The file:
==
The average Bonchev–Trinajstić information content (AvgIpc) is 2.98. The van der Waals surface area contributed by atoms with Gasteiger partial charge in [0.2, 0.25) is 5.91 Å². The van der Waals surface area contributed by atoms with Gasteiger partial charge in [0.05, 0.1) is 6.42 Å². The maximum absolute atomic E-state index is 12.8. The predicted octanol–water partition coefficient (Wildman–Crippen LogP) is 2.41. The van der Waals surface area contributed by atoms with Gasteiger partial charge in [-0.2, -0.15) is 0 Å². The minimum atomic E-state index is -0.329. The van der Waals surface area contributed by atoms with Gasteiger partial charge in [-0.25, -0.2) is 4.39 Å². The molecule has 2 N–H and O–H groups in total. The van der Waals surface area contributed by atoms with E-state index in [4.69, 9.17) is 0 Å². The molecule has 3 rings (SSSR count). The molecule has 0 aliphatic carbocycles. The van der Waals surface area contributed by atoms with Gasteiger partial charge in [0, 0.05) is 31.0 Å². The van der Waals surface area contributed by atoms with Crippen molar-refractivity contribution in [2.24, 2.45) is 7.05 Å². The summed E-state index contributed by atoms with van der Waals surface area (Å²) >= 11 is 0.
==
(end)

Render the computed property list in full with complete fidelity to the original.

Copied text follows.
The average Bonchev–Trinajstić information content (AvgIpc) is 2.98. The van der Waals surface area contributed by atoms with Gasteiger partial charge in [0.2, 0.25) is 5.91 Å². The van der Waals surface area contributed by atoms with Gasteiger partial charge in [0.05, 0.1) is 6.42 Å². The maximum absolute atomic E-state index is 12.8. The predicted octanol–water partition coefficient (Wildman–Crippen LogP) is 2.41. The van der Waals surface area contributed by atoms with Gasteiger partial charge in [-0.2, -0.15) is 0 Å². The minimum atomic E-state index is -0.329. The van der Waals surface area contributed by atoms with Gasteiger partial charge in [-0.25, -0.2) is 4.39 Å². The molecule has 2 N–H and O–H groups in total. The van der Waals surface area contributed by atoms with E-state index in [4.69, 9.17) is 0 Å². The molecule has 3 rings (SSSR count). The molecule has 0 aliphatic carbocycles. The van der Waals surface area contributed by atoms with Gasteiger partial charge in [0, 0.05) is 31.0 Å². The van der Waals surface area contributed by atoms with Crippen molar-refractivity contribution in [2.24, 2.45) is 7.05 Å². The summed E-state index contributed by atoms with van der Waals surface area (Å²) >= 11 is 0.